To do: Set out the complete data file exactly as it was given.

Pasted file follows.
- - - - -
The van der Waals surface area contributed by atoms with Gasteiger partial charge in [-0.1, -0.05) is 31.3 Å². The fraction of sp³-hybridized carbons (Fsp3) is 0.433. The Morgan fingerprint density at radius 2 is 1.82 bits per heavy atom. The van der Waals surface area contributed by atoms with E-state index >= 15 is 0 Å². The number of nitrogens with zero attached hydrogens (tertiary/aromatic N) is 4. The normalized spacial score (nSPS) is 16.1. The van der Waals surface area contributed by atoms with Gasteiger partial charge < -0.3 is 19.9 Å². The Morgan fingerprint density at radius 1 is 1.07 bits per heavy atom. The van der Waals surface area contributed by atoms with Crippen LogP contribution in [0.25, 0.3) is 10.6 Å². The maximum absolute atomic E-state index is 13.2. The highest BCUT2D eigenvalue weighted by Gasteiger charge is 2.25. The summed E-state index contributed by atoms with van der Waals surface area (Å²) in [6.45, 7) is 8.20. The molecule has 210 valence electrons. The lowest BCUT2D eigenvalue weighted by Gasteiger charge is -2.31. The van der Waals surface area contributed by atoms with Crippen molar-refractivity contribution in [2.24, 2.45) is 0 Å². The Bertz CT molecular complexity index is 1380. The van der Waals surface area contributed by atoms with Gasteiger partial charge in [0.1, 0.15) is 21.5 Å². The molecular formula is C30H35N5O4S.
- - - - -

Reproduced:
The van der Waals surface area contributed by atoms with Gasteiger partial charge in [-0.1, -0.05) is 31.3 Å². The fraction of sp³-hybridized carbons (Fsp3) is 0.433. The Morgan fingerprint density at radius 2 is 1.82 bits per heavy atom. The van der Waals surface area contributed by atoms with E-state index >= 15 is 0 Å². The number of nitrogens with zero attached hydrogens (tertiary/aromatic N) is 4. The normalized spacial score (nSPS) is 16.1. The van der Waals surface area contributed by atoms with Gasteiger partial charge < -0.3 is 19.9 Å². The Morgan fingerprint density at radius 1 is 1.07 bits per heavy atom. The van der Waals surface area contributed by atoms with Crippen LogP contribution in [0.25, 0.3) is 10.6 Å². The maximum absolute atomic E-state index is 13.2. The highest BCUT2D eigenvalue weighted by Gasteiger charge is 2.25. The summed E-state index contributed by atoms with van der Waals surface area (Å²) in [6.45, 7) is 8.20. The molecule has 210 valence electrons. The lowest BCUT2D eigenvalue weighted by Gasteiger charge is -2.31. The van der Waals surface area contributed by atoms with Crippen molar-refractivity contribution in [2.24, 2.45) is 0 Å². The Bertz CT molecular complexity index is 1380. The van der Waals surface area contributed by atoms with Gasteiger partial charge in [0.1, 0.15) is 21.5 Å². The molecular formula is C30H35N5O4S.